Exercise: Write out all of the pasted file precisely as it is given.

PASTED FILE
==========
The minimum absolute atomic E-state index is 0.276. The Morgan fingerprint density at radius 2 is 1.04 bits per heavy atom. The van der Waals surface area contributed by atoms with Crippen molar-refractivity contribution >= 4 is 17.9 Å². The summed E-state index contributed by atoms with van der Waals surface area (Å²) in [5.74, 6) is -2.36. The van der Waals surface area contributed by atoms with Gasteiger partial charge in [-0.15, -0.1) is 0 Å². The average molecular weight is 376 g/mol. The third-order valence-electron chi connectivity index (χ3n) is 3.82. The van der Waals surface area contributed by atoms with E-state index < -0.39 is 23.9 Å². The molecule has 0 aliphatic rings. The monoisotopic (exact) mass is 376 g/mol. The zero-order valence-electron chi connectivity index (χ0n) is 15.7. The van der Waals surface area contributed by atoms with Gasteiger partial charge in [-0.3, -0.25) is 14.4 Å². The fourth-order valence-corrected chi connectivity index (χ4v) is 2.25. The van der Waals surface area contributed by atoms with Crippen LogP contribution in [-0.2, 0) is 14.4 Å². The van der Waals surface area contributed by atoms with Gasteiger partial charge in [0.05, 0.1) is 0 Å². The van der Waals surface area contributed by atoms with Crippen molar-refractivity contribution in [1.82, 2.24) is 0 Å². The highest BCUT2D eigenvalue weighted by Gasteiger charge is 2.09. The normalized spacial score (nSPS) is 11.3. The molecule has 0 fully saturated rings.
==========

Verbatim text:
The minimum absolute atomic E-state index is 0.276. The Morgan fingerprint density at radius 2 is 1.04 bits per heavy atom. The van der Waals surface area contributed by atoms with Crippen molar-refractivity contribution >= 4 is 17.9 Å². The summed E-state index contributed by atoms with van der Waals surface area (Å²) in [5.74, 6) is -2.36. The van der Waals surface area contributed by atoms with Gasteiger partial charge in [-0.15, -0.1) is 0 Å². The average molecular weight is 376 g/mol. The third-order valence-electron chi connectivity index (χ3n) is 3.82. The van der Waals surface area contributed by atoms with E-state index < -0.39 is 23.9 Å². The molecule has 0 aliphatic rings. The monoisotopic (exact) mass is 376 g/mol. The zero-order valence-electron chi connectivity index (χ0n) is 15.7. The van der Waals surface area contributed by atoms with Gasteiger partial charge in [-0.3, -0.25) is 14.4 Å². The fourth-order valence-corrected chi connectivity index (χ4v) is 2.25. The van der Waals surface area contributed by atoms with Crippen LogP contribution in [-0.2, 0) is 14.4 Å². The van der Waals surface area contributed by atoms with Gasteiger partial charge in [0.05, 0.1) is 0 Å². The van der Waals surface area contributed by atoms with Crippen molar-refractivity contribution in [1.82, 2.24) is 0 Å². The highest BCUT2D eigenvalue weighted by Gasteiger charge is 2.09. The normalized spacial score (nSPS) is 11.3. The molecule has 0 fully saturated rings.